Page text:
MARINE CORPS AIR STATION CHERY POINT, N.C. (March 7, 2013) -- Cherry Point hosted a Leadership Carteret program tour Feb. 27, which examined air station work spaces where many Carteret County residents are employed.
The 10-week program is sponsored by the Carteret County Chamber of Commerce and teaches community leaders about the economic and social intricacies affecting life in the county. Many of its participants are business owners, professionals and influential community members who make decisions based on the business climate of Carteret County.
“We provide jobs and support the local community with all sorts of volunteering,” said Sgt. Maj. Larry J. Harrington, Marine Transport Squadron 1 sergeant major. “As a base, we provide so much for the local community in schools and relationships with the chamber of commerce. I think it’s a great opportunity for locals who normally don’t get the opportunity to see what we do to come on base and get a feel for what the Marine Corps really is.”
Fleet Readiness Center East, a large complex for high-level maintenance on all kinds of aircraft the Navy and Marine Corps flies, employs about 1,300 Carteret County residents, making it the largest single employer of county residents. Cherry Point also employs Carteret civilians at various other facilities. Between hundreds of local civilian employees and thousands of Marines and dependents, Cherry Point has a large economic impact on Eastern North Carolina.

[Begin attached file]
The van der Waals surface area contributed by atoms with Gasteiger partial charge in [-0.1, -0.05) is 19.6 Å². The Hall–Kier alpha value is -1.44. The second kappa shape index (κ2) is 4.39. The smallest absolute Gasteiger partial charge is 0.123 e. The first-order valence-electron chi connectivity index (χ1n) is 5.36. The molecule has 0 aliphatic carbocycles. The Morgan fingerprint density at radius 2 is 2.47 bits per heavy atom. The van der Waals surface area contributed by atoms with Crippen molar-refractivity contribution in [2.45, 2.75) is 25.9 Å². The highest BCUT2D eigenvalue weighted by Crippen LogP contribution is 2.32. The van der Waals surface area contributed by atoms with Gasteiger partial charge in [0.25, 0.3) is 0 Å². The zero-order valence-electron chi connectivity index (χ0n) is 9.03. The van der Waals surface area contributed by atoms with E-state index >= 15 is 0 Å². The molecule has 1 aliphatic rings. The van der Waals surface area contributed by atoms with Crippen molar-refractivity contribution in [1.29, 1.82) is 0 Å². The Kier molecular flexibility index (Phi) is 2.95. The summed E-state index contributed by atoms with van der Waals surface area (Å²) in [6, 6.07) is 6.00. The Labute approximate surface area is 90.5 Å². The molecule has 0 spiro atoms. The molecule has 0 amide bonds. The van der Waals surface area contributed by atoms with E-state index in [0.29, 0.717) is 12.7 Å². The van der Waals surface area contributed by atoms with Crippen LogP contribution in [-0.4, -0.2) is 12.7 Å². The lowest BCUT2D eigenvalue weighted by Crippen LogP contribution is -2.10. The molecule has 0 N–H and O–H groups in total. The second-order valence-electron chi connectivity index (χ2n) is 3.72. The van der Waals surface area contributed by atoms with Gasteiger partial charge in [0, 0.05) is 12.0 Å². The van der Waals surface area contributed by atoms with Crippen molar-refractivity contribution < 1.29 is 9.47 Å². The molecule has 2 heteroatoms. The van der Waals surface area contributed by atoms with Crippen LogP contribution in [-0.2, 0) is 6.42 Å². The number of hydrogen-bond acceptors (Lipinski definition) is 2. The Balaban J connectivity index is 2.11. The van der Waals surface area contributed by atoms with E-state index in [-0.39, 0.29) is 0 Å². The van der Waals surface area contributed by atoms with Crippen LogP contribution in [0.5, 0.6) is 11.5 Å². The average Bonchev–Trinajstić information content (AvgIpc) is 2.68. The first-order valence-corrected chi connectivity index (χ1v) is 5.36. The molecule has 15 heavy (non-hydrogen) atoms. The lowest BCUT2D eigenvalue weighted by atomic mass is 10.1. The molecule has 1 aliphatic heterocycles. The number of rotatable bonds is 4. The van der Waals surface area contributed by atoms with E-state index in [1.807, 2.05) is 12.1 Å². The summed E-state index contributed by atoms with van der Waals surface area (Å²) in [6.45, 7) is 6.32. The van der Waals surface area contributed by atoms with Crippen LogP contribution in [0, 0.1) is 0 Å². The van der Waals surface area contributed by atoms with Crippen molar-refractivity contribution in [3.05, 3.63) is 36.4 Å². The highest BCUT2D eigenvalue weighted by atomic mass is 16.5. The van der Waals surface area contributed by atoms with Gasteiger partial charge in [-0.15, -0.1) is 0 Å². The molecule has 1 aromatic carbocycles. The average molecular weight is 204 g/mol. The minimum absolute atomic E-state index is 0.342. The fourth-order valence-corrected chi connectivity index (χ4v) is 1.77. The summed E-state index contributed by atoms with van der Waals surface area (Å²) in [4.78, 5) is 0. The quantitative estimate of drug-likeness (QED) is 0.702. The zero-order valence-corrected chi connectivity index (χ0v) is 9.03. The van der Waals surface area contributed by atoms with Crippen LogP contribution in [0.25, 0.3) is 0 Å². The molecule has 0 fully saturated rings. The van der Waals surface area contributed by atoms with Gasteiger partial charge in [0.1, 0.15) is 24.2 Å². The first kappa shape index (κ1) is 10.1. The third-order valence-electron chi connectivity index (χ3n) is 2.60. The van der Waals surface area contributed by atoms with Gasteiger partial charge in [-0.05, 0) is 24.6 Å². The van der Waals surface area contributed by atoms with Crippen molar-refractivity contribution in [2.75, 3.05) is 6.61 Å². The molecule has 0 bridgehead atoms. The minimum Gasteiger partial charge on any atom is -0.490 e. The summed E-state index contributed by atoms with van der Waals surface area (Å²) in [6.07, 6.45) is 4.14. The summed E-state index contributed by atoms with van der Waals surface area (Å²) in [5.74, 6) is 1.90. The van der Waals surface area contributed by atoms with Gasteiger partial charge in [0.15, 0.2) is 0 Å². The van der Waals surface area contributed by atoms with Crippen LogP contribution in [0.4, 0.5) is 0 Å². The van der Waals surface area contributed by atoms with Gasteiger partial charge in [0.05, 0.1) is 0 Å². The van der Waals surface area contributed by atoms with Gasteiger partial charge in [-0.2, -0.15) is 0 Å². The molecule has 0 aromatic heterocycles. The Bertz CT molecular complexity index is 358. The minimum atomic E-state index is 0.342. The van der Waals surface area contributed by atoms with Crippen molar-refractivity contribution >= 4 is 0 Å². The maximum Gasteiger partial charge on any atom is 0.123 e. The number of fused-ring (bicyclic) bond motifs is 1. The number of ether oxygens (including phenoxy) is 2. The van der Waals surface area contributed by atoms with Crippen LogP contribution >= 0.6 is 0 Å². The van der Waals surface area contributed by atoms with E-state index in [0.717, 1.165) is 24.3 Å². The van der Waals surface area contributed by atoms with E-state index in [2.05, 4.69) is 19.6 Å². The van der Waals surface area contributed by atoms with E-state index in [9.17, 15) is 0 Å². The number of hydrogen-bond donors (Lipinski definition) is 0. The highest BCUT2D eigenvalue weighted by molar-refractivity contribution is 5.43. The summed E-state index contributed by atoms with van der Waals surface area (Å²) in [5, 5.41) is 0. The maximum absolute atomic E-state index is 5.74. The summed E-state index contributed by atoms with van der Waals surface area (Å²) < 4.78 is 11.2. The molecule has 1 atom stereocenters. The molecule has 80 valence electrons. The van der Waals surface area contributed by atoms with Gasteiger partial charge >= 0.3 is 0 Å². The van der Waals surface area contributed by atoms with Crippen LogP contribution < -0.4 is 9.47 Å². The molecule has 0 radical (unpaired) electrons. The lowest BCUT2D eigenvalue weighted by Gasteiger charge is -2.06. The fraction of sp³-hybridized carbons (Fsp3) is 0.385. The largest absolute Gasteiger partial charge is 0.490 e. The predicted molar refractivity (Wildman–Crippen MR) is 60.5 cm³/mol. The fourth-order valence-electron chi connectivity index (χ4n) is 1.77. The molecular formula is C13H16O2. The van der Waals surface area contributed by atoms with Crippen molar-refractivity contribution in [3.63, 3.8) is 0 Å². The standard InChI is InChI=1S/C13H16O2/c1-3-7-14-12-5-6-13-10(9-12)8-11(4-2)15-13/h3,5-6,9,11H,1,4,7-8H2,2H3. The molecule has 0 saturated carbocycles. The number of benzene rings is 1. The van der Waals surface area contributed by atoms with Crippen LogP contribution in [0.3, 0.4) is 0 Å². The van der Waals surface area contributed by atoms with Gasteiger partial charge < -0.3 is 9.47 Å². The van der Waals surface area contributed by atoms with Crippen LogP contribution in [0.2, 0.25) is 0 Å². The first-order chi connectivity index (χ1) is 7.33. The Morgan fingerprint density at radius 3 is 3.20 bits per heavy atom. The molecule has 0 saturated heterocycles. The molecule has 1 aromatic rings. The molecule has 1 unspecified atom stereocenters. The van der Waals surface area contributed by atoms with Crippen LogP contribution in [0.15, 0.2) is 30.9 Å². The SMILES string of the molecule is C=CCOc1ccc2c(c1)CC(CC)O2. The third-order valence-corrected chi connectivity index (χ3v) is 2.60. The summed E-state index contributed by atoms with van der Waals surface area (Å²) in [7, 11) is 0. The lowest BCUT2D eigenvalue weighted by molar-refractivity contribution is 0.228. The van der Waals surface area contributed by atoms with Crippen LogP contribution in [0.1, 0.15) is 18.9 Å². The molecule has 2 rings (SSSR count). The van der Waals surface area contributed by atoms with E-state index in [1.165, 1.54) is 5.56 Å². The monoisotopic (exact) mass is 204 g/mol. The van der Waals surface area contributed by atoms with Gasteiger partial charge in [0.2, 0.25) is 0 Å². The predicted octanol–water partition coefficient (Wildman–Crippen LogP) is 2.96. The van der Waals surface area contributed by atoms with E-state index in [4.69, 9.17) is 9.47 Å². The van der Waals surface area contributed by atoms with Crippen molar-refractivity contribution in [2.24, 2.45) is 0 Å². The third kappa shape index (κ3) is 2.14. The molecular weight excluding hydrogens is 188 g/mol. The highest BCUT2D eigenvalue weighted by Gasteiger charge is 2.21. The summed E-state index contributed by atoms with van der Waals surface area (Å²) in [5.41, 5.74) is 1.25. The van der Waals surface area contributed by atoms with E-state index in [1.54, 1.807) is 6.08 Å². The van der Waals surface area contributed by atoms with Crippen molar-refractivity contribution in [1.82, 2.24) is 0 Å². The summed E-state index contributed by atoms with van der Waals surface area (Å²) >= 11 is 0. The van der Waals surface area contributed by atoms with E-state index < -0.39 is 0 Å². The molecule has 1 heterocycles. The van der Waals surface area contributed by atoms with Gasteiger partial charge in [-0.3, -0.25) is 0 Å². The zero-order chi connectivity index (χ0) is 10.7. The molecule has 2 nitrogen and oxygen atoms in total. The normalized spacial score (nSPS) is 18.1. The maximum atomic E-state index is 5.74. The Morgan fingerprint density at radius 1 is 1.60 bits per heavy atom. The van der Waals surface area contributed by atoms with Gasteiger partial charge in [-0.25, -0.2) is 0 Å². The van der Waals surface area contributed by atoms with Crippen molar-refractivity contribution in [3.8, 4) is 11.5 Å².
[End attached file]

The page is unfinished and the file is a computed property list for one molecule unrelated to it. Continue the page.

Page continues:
“The military families who live here are part of our community and do business with our community,” said Diane Warrender, programming manager for the Carteret County Chamber of Commerce. “We have more than 900 businesses that are part of the chamber, and we always want to create a friendly atmosphere and a partnership with the military and their personnel to make them feel very welcome and a part of our community.”
“A lot of us have relatives who work or have worked here,” said Brandon Staton, a tour participant. “My father worked at FRC East for about 10 or 12 years. It’s kind of cool for me, especially to see what he did for such a long time. It’s something I really haven’t had a chance to get a first-hand look at.”
Staton also said many already read and talk about the impact Cherry Point has on the community, but it’s still very helpful to meet the people who help the country and the local community.
While touring the station, the leadership program also looked at Marine assets that directly contribute to community safety. They toured an HH-46 search and rescue helicopter from VMR-1, saw robots used by the explosive ordnance disposal team to investigate and defuse potential hazards, and toured air traffic control facilities used to direct aircraft in the region.
“It’s good for them to know that we’re here if they need anything.” said Lance Cpl. Stephen B. D. Bargar, a crew chief for VMR-1. “We love doing search and rescue missions because of that good feeling you get when you rescue somebody and bring them back to their family.”
Harrington said the tour is a great opportunity for the Marine Corps to highlight Marines like Bargar who make the Corps the winning team it is.
“When they see the 18-year-old kid who works on an airplane and flies, they’re wowed and amazed,” said Harrington. “That just goes back to who we are. We’re the greatest fighting force that the world has ever seen, and we’ll continue to be that with the youth that we have and continue to build leaders and great warriors. This is an opportunity for them to see how we do that.”